Happy, healthy and looked-after employees are the bedrock of any business, and these requirements escalate in importance when it comes to their well-being while travelling for business, especially in international locations.
What Is Meant By ‘Duty Of Care’?
Quite simply, it means your duty, as an employer, to care for your employees. This is not just a moral obligation but a legal one, too. It means you must do everything you reasonably can to ensure their safety while travelling for business, and to remove as many risks to their mental and physical health as you can. We’ll cover your Duty of Care policy further down this page, but as a general note, it should cover everything from top-level concerns, right down to the small details, like ensuring there’s a plan in place in the event on one of your employees losing their travel documents.
Why Is Duty Of Care Important?
Proper Duty of Care is of the utmost importance, and your various obligations should be clearly defined in an internal document that’s been approved by both the human resources and legal departments. Duty of Care should cover an employee for all types of travel, and it’s a misconception that it’s only relevant when sending employees to destinations with a travel advisory.
Specifically, some of the reasons why you should take Duty of Care seriously include (but are not limited to):
- Staff well-being
- Staff retention
- Legal implications
What Kinds Of Things Should Duty Of Care Cover?
The easiest way to formulate your Duty of Care policy when it comes to business travel is to categorize it down into three verticals: pre-travel, during travel, and post-travel.
One of the primary concerns here involves risk assessment, which means an analysis of various factors that are related to any one trip. Generally speaking, the higher the perceived risk, the more thorough the risk assessment should be.
The two main considerations involve the individual travelling, and the external environment they’ll be working in.
As for the former, you’ll need to have a reasonably good understanding of their general physical and mental health, and ensure they aren’t put in any situations which could exacerbate any ailments, be that a heart condition or anxiety disorder. As for the latter, you’ll need to take into account things like road safety (and plan transport accordingly), the climate, the presence of diseases or viruses (e.g. if the destination is in a malaria zone, precautions should be taken) and adverse weather.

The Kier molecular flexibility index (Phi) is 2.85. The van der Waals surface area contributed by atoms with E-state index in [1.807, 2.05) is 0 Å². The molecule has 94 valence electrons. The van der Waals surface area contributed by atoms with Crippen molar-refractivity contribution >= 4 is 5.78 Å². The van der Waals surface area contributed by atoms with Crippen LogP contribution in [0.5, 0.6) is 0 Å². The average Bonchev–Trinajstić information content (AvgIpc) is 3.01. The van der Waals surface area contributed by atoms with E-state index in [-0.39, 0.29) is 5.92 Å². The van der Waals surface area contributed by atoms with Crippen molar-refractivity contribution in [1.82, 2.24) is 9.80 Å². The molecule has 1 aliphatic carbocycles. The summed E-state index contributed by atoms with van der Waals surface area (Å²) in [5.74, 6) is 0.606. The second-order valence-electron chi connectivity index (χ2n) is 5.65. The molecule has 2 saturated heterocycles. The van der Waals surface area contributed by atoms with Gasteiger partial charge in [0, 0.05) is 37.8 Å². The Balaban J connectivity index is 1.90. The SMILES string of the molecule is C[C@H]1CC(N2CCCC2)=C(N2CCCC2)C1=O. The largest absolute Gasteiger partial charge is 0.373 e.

Things to cater for here include:
- Ensuring the location of the employee is always known (for example, via a geo-tracking system in a travel app, so that managers know exactly where the individual is at any given moment)
- Making sure the employee knows where to seek help should something go awry (like a cancelled flight), and that they know help is actually on hand (this is where travel management services like FCBT are of crucial importance, with things like 24/7 emergency hotlines)
- Protocol for response management
In most cases, once the employee is back home, Duty of Care in a business travel sense becomes slightly less important, as any risk factors are now mostly gone. However, it’s still vitally important to provide things like post-travel health check-ups (for example, if an employee has spent significant time in a high-risk malaria zone).
In a nutshell, the more you look after your employees, the better it is for your business in the long run.
A major part of your Duty of Care and Travel Policy is how you can respond fast and effectively to a crisis, with the help of your Travel Management Company. At Flight Centre Business Travel, we follow a comprehensive four-step plan to safeguard your travellers and minimize any inconvenience or distress they may face. Should something go wrong we will:
- Gather knowledge
- Identify your travellers
- Find a solution to ensure your travellers’ safety